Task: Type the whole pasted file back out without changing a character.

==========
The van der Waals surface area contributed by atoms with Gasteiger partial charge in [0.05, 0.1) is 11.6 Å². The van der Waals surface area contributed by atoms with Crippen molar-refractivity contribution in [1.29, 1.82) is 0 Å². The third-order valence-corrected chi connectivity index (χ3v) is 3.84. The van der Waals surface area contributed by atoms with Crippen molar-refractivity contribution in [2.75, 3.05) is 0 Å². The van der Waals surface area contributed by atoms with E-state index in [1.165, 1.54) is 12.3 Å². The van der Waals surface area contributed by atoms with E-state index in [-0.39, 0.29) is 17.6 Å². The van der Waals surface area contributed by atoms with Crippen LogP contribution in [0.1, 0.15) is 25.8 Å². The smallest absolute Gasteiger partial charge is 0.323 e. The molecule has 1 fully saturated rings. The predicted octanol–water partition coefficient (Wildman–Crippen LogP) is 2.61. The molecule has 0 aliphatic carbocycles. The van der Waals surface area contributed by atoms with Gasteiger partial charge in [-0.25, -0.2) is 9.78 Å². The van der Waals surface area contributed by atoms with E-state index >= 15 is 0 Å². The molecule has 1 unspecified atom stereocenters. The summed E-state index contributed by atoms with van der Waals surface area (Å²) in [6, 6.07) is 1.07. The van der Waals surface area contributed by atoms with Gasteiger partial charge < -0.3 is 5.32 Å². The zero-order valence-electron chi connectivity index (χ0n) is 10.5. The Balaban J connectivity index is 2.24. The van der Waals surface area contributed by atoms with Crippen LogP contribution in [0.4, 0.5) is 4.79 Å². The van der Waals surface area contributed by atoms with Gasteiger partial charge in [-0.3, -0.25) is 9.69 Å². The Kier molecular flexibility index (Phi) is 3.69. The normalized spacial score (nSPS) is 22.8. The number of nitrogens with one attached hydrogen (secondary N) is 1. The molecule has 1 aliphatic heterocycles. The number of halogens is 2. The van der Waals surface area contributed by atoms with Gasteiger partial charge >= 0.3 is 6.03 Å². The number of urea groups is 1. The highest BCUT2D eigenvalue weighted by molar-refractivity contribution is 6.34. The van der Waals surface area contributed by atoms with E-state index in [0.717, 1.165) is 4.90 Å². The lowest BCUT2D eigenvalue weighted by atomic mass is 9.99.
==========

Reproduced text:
The van der Waals surface area contributed by atoms with Gasteiger partial charge in [0.05, 0.1) is 11.6 Å². The van der Waals surface area contributed by atoms with Crippen molar-refractivity contribution in [1.29, 1.82) is 0 Å². The third-order valence-corrected chi connectivity index (χ3v) is 3.84. The van der Waals surface area contributed by atoms with Crippen molar-refractivity contribution in [2.75, 3.05) is 0 Å². The van der Waals surface area contributed by atoms with E-state index in [1.165, 1.54) is 12.3 Å². The van der Waals surface area contributed by atoms with E-state index in [-0.39, 0.29) is 17.6 Å². The van der Waals surface area contributed by atoms with Crippen LogP contribution in [0.1, 0.15) is 25.8 Å². The smallest absolute Gasteiger partial charge is 0.323 e. The molecule has 1 fully saturated rings. The predicted octanol–water partition coefficient (Wildman–Crippen LogP) is 2.61. The molecule has 0 aliphatic carbocycles. The van der Waals surface area contributed by atoms with Gasteiger partial charge in [-0.25, -0.2) is 9.78 Å². The van der Waals surface area contributed by atoms with E-state index >= 15 is 0 Å². The molecule has 1 unspecified atom stereocenters. The summed E-state index contributed by atoms with van der Waals surface area (Å²) in [6, 6.07) is 1.07. The van der Waals surface area contributed by atoms with Gasteiger partial charge < -0.3 is 5.32 Å². The zero-order valence-electron chi connectivity index (χ0n) is 10.5. The Balaban J connectivity index is 2.24. The van der Waals surface area contributed by atoms with Crippen LogP contribution in [0.4, 0.5) is 4.79 Å². The van der Waals surface area contributed by atoms with Gasteiger partial charge in [-0.3, -0.25) is 9.69 Å². The Kier molecular flexibility index (Phi) is 3.69. The normalized spacial score (nSPS) is 22.8. The number of nitrogens with one attached hydrogen (secondary N) is 1. The molecule has 1 aliphatic heterocycles. The number of halogens is 2. The van der Waals surface area contributed by atoms with Gasteiger partial charge >= 0.3 is 6.03 Å². The number of urea groups is 1. The highest BCUT2D eigenvalue weighted by molar-refractivity contribution is 6.34. The van der Waals surface area contributed by atoms with E-state index in [0.717, 1.165) is 4.90 Å². The lowest BCUT2D eigenvalue weighted by atomic mass is 9.99.